One of my goals in establishing this blog was to share some of my favorite recipes. I never knew it would be so goddamn hard.
To be clear, the blogging itself isn’t so difficult. The tough part, I find, is capturing what I do in nice, neat stages. Case in point from a few months ago:
Case in point 2–my wife and I ended up in a AAA 5-diamond restaurant a few months ago. As I’ve said before, I’m not big on the “food porn” sub-genre of blogging, but thought since it’s rare for us to eat out in the first place, I may as well document it.
So this is how I started…
… And after a couple of courses of nearly forgetting to take a picture, this ended up happening.
In a nutshell that’s why I’m so bad at blogging my culinary adventures. I’m just too damn eager to eat them.
Luckily, I had a little more patience with a grand foray over the last couple of weeks into dry aged, cold-smoked bacon.
I started with two and a half pounds of local, pastured pork belly from Whole Foods and the basic pancetta recipe and method laid out in Ruhlman and Polcyn’s Charcuterie.
The cure consisted of about 1/4 cup salt, 2 tablespoons brown sugar, and half a teaspoon of pink salt. Add to that a teaspoon of nutmeg, tablespoon of crushed bay leaf, and 2 tablespoons coarsely-crushed black pepper. I rubbed the pork belly all over and put it in a gallon bag for shy of a week, turning occasionally. Afterwards, I rinsed it, patted it dry, wrapped it in cheese cloth, and hung it in a part-open cooler for about a week and a half. You know. So the cats don’t get to it.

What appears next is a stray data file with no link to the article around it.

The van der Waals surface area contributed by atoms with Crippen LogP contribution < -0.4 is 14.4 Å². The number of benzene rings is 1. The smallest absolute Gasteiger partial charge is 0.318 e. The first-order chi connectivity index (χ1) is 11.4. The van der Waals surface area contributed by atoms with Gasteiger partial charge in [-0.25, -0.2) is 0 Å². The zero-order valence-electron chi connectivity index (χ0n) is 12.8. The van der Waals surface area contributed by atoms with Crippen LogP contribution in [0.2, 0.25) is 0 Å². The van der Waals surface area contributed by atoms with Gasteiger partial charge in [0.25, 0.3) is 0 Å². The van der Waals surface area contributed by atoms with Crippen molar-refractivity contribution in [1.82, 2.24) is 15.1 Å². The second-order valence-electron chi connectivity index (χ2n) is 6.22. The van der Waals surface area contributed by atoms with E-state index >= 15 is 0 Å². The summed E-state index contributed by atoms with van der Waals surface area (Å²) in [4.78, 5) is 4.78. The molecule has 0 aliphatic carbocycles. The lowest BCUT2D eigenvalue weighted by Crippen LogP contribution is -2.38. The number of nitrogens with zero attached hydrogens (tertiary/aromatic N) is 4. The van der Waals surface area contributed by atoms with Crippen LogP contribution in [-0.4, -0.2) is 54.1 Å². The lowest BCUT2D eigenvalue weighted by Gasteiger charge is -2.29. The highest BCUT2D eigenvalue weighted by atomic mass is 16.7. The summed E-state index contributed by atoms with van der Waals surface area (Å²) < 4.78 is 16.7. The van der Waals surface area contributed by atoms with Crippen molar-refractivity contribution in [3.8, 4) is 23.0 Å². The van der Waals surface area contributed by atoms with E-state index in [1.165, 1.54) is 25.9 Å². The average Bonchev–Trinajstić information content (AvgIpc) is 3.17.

I probably should have photographed this. Meh.
I’d never cold-smoked before, so this was something of an experiment. I have a Chargriller with an offset smoke box and dumped just a couple of barely-lit hardwood coals into the box. I added the bacon to the main compartment on top of a nice, clean wire rack. Nearby, I placed a tray of ice cubes to keep the heat in the chamber down. I added a handful of hickory chips to the barely-smoldering coals about every fifteen minutes, or until it had stopped smoking. The vents spent most of the smoking time closed or barely-cracked–I didn’t want it to get hot enough to cook. It was a relatively cool summer day and I managed to keep the smoking chamber at about 100 degrees F.
Here’s the result at about the half-way point.
It could have smoked a little longer, but I wanted a delicate smoke flavor and decreed it done after about two and a half hours of moderate to heavy smoke. The end result: one of the best BLTs I’ve ever had.
I consider that there’s a picture at all to be a sign of a modest improvement.